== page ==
In RoboCop2 Officer Anne Lewis carries a SIG-Sauer P228 as her sidearm throughout the movie, which was a brand-new pistol at the time that RoboCop 2 was made (this is, in all likelihood, the first film ever to feature this gun, because the P228 was first introduced in 1990, the same year this film was released). Interestingly enough, RoboCop was the first movie to prominently feature a SIG-Sauer P226 (including firing sequences) and RoboCop 2 was the first to prominently feature a P228.


Clarence Boddicker uses a short-barreled semi-automatic shotgun with vented barrels to blow Murphy's limbs off during his death scene. This is a modified Remington 1100. The conversion involves moving the action spring from behind the action to around the magazine tube behind the gas piston. This allows the shotgun to be fitted with a pistol grip, and a telescoping stock.

A semi-automatic civilian version of the Sterling Mark 6 Semiautomatic Carbine (recognizable by its 16" barrel, necessary to comply with gun laws in the U.S.) is seen used by the convenience store robber. It was imported for commercial sale into the U.S. during the 1980s and banned from import after 1989. The carbine is fired semiautomatic throughout the robbery and Robocop renders this weapon useless by bending the barrel under the receiver of the gun.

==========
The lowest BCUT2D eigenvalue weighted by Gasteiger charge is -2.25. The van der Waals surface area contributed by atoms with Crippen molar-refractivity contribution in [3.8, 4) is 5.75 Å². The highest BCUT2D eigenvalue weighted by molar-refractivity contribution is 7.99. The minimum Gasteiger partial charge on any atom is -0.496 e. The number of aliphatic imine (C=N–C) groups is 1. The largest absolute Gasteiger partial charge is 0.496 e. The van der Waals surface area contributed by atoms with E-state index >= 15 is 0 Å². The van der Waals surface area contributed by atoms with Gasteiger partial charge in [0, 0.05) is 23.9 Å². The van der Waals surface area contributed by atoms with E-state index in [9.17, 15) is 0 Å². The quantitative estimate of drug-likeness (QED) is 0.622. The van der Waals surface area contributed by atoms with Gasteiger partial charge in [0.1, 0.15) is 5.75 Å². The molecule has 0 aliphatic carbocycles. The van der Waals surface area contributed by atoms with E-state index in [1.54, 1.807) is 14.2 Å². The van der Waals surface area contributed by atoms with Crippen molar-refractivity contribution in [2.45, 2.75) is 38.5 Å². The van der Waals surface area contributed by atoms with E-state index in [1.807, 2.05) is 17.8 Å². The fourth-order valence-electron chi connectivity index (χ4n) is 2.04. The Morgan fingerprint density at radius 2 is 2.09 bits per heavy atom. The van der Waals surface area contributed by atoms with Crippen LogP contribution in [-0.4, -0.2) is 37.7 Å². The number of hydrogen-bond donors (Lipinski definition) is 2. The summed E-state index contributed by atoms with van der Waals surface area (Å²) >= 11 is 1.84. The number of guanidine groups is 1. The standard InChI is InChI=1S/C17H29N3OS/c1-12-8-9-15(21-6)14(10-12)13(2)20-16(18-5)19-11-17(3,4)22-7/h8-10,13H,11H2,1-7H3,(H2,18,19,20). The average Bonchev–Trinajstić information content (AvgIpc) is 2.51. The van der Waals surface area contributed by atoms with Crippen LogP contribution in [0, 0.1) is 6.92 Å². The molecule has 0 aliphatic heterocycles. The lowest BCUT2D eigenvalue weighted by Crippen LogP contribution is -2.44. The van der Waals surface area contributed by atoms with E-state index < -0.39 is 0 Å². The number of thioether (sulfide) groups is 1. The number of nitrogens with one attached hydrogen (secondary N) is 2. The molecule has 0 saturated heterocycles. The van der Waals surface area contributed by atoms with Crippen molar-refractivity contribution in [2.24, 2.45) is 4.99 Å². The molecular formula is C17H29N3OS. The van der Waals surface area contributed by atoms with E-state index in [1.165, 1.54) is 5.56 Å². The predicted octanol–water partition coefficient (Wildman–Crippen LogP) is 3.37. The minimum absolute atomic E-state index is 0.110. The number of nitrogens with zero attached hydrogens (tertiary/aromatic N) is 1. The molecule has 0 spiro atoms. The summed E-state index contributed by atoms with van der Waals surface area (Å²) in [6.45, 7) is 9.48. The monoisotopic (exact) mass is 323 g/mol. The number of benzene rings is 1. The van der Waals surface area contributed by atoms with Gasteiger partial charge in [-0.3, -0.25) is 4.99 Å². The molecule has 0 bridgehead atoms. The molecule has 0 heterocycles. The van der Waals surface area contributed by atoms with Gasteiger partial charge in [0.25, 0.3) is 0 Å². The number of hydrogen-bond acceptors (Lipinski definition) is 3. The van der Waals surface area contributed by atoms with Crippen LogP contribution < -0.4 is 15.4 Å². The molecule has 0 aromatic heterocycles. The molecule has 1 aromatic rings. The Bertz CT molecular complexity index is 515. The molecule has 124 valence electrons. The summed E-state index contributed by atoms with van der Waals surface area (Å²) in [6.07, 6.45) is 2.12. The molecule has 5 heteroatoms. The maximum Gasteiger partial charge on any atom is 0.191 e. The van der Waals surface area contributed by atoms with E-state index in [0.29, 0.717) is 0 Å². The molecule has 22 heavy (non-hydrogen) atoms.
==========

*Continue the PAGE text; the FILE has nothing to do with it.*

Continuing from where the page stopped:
When Emil Antonowsky robs the gas station he threatens the clerk with an Ingram MAC-10 fitted with a custom flash hider and a modified folding stock. The city hall employee whom Robocop tosses out a window during a hostage situation uses a full-size Uzi submachine gun.

A Desert Eagle .357 Magnum with a threaded barrel (sometimes fitted with a suppressor)) is used by Clarence Boddicker throughout the movie. A chrome version is used by Dick Jones. The chrome pistol is the same weapon from an earlier scene in which an employee was killed while "threatening" the ED209 prototype as a demonstration gone wrong. It was originally supposed to be Robocop's main firearm, but once the suit was completed it looked too small.

Leon in the Disco scene uses the now extinct LAR Grizzly which can be seen by its distinctly shaped, buffed-up Colt1911-frame but with an extra two-inch barrel protrusion at the nose. It also has a big grip-knob protruding backwards, between the grip and the hammer.

The "boom-box" was used by Hob, the kid villain, in RoboCop 2. The Utah Carter custom boom box machine gun fires 9mm and can, just like in the movie, be turned into a "box".


BoneMachine, the villain from RoboCop: Prime Directives, wears four-barelled metallic cylinders on the end of each arm called "Quadra Guns" and were entirely made up by the script writers for PD. The "Quadra Guns" are able to fire a variey of weapons, including tear gas and automatic machine gun fire.

The metal cylinders themselves weigh over 30 pounds apiece, have 9mm Czechoslovakian Scorpion machine pistols (which are quite tiny just a bit larger than a typical handgun) outfitted with blanks inside, and had to be supported by wooden crates as the actor waited to shoot his part.

The gauntlets were, after filming was completed, sold at Director Julian Grants garage sale in Toronto. After that they found their way to EBAY where the "Quadra Guns" got an unknown buyer.